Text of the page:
A forkful of dark meat enveloped in brown crackly skin topped with crispy stuffing and a smidge of cranberry sauce — my perfect Thanksgiving bite. It’s all about the stuffing. Our family recipe, a blend of the usual, sauteed onions and celery with carrots, and the unusual, crushed Ritz crackers and oatmeal, passed down from my mother’s mother. Supposedly this is what she used to stuff her kosher chickens on Friday nights.
My mother was the queen of all of the holidays we celebrated in my Jewish family. The brisket she made and served on Rosh Hashanah and Passover was legendary. Her Yom Kippur break-fasts featured “to die for” kugels and jello molds. But Thanksgiving was her masterpiece. We celebrated at my uncle’s second home in New Hampshire with never less than 20 people. When my mom died ten years ago, my uncle, her brother, could not conceive of anyone else in the family cooking. For the next eight Thanksgivings, he and my aunt hired a local caterer, always insisting that they use our family stuffing recipe. The caterer, believing that the recipe was written incorrectly, would never make it properly and the stuffing always tasted awful.
Last year my cousins finally convinced their parents that, with a love of cooking, I was up to the task. So, like my mother before me, I packed my car and headed to Northern New Hampshire with all the supplies I needed. My cousins volunteered and took over the sides and some of the desserts but the main event was mine. The turkey was 28 pounds, one of our largest, ever. I was confident but nervous. This was a crowd that was quick to criticize and it is hard to compete with memories of perfection. Fortunately, the dinner was a triumph and for the first time in a long time, everything tasted as it should. Moreover, as one of my cousins commented, there was harmony in the kitchen. In the past, the older generation believed that the volume of your yelling indicated the depth of your love.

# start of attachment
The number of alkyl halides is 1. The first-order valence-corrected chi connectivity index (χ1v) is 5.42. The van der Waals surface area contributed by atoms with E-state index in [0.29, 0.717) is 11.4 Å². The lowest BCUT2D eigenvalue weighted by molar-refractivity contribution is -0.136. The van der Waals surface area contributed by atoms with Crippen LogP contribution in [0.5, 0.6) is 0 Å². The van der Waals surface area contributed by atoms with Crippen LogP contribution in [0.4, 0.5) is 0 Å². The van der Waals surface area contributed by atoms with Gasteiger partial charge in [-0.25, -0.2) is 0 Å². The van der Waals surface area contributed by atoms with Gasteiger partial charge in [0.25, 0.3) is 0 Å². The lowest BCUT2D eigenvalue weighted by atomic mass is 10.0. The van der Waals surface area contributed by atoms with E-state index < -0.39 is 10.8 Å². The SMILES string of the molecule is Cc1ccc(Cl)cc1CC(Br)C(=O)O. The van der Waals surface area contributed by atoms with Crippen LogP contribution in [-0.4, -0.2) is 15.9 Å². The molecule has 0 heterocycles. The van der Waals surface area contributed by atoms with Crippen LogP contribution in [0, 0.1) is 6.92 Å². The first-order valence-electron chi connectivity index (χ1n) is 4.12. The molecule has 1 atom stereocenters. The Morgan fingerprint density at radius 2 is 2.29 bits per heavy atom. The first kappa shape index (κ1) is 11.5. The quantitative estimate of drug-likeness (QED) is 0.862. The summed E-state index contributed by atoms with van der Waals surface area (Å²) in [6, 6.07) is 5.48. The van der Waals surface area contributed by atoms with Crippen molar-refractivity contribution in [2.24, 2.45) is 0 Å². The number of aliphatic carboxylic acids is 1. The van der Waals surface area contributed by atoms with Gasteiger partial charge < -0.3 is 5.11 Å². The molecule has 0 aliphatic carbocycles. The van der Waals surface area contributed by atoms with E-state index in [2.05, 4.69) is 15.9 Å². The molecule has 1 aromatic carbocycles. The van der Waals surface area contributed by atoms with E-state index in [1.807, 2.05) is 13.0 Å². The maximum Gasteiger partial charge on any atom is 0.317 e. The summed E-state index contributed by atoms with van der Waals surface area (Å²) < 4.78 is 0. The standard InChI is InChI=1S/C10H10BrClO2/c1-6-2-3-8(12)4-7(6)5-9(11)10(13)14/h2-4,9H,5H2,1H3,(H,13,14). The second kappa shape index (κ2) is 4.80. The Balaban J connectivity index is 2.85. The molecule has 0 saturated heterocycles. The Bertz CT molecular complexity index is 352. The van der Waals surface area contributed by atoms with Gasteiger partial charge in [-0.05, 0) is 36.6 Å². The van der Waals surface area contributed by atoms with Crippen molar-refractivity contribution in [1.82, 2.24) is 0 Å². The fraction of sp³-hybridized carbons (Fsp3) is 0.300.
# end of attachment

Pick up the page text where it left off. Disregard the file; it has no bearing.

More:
With first time nerves behind me, I was looking forward to being even better this year. No surprise, it is not to happen. My cousins are gathering at their homes. My dad is staying in Massachusetts with his girlfriend. We will be just five, including my mother-in-law.
This year’s Thanksgiving will be our fourth holiday by ourselves. We started in the spring with Passover. We Zoomed the extended family during the Seder, and while it was nice to see everyone’s faces, it was not really a substitute. This fall we did Rosh Hashanah and Yom Kippur by ourselves. Holidays without family do not get easier with practice.
In preparation for Thanksgiving, I’ve bought festive placemats to brighten the table and a jigsaw puzzle for after the meal. And even though it is imperfect, I am going to reach out to my cousins about organizing a Thanksgiving Zoom toast.
Many of those “once a year’ dishes we make and love to eat will be sacrificed. Three different kinds of homemade cranberry sauce are not all on the menu when you are only feeding five. Luckily the New York Times published a recipe for pecan pie ice cream, so we do not have to choose between apple and pecan pie. And of course, there will be my grandmother’s delicious stuffing.
I am grateful that we have a warm home, a sweet puppy, and plenty of good food to eat. Thanksgiving will be different this year but in six and a half weeks we celebrate New Year’s and 2021. I’m looking forward to that.
- 3 medium onions, diced small
- 4 stalks celery, diced small
- 3 or 4 carrots, grated
- 2 cup Ritz cracker crumbs (1 stack)
- 1 cup corn flake crumbs
- 1 cup oatmeal
- salt and pepper
- vegetable oil
Sautee onion and celery in oil. Add a little chicken stock and cook until tender.
Add salt and pepper to taste.
Mix dry ingredients separately and add cooked vegetables and grated carrots to mixture.
Add more chicken stock if dry.
Stuff in turkey or bake separately.